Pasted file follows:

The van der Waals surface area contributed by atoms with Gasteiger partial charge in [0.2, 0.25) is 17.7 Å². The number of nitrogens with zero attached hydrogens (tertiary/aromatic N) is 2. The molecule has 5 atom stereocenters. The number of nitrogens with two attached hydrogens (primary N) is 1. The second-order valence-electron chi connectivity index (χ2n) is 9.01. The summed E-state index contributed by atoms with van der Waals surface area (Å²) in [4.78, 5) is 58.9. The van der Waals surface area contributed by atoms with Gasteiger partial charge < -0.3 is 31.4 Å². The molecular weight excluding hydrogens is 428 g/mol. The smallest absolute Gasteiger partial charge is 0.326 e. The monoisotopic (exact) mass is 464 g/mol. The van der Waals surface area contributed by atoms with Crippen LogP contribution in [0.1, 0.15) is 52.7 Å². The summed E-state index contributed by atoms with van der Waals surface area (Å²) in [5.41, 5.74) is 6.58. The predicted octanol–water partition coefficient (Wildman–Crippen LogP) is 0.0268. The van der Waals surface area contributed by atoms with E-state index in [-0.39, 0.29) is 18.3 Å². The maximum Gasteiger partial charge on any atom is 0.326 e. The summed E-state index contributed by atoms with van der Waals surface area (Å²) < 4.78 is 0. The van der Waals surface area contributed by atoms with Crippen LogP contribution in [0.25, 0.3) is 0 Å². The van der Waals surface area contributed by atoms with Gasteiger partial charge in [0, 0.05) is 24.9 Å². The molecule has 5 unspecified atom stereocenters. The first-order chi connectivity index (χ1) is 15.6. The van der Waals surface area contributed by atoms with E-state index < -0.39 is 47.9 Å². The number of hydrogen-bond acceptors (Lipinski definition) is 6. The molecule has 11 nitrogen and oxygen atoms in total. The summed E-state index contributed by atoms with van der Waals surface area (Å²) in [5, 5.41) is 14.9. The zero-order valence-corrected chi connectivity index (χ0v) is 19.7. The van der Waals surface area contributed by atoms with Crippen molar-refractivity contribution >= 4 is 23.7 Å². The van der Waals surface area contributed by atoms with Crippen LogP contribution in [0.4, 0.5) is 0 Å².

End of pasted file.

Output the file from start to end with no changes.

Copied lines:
The van der Waals surface area contributed by atoms with Gasteiger partial charge in [0.2, 0.25) is 17.7 Å². The number of nitrogens with zero attached hydrogens (tertiary/aromatic N) is 2. The molecule has 5 atom stereocenters. The number of nitrogens with two attached hydrogens (primary N) is 1. The second-order valence-electron chi connectivity index (χ2n) is 9.01. The summed E-state index contributed by atoms with van der Waals surface area (Å²) in [4.78, 5) is 58.9. The van der Waals surface area contributed by atoms with Gasteiger partial charge < -0.3 is 31.4 Å². The molecular weight excluding hydrogens is 428 g/mol. The smallest absolute Gasteiger partial charge is 0.326 e. The monoisotopic (exact) mass is 464 g/mol. The van der Waals surface area contributed by atoms with Crippen LogP contribution in [0.1, 0.15) is 52.7 Å². The summed E-state index contributed by atoms with van der Waals surface area (Å²) in [5.41, 5.74) is 6.58. The predicted octanol–water partition coefficient (Wildman–Crippen LogP) is 0.0268. The van der Waals surface area contributed by atoms with E-state index in [-0.39, 0.29) is 18.3 Å². The maximum Gasteiger partial charge on any atom is 0.326 e. The summed E-state index contributed by atoms with van der Waals surface area (Å²) < 4.78 is 0. The van der Waals surface area contributed by atoms with Crippen LogP contribution in [0.25, 0.3) is 0 Å². The van der Waals surface area contributed by atoms with Gasteiger partial charge in [0, 0.05) is 24.9 Å². The molecule has 5 unspecified atom stereocenters. The first-order chi connectivity index (χ1) is 15.6. The van der Waals surface area contributed by atoms with E-state index < -0.39 is 47.9 Å². The number of hydrogen-bond acceptors (Lipinski definition) is 6. The molecule has 11 nitrogen and oxygen atoms in total. The summed E-state index contributed by atoms with van der Waals surface area (Å²) in [5, 5.41) is 14.9. The zero-order valence-corrected chi connectivity index (χ0v) is 19.7. The van der Waals surface area contributed by atoms with Crippen molar-refractivity contribution >= 4 is 23.7 Å². The van der Waals surface area contributed by atoms with Crippen LogP contribution in [0.4, 0.5) is 0 Å².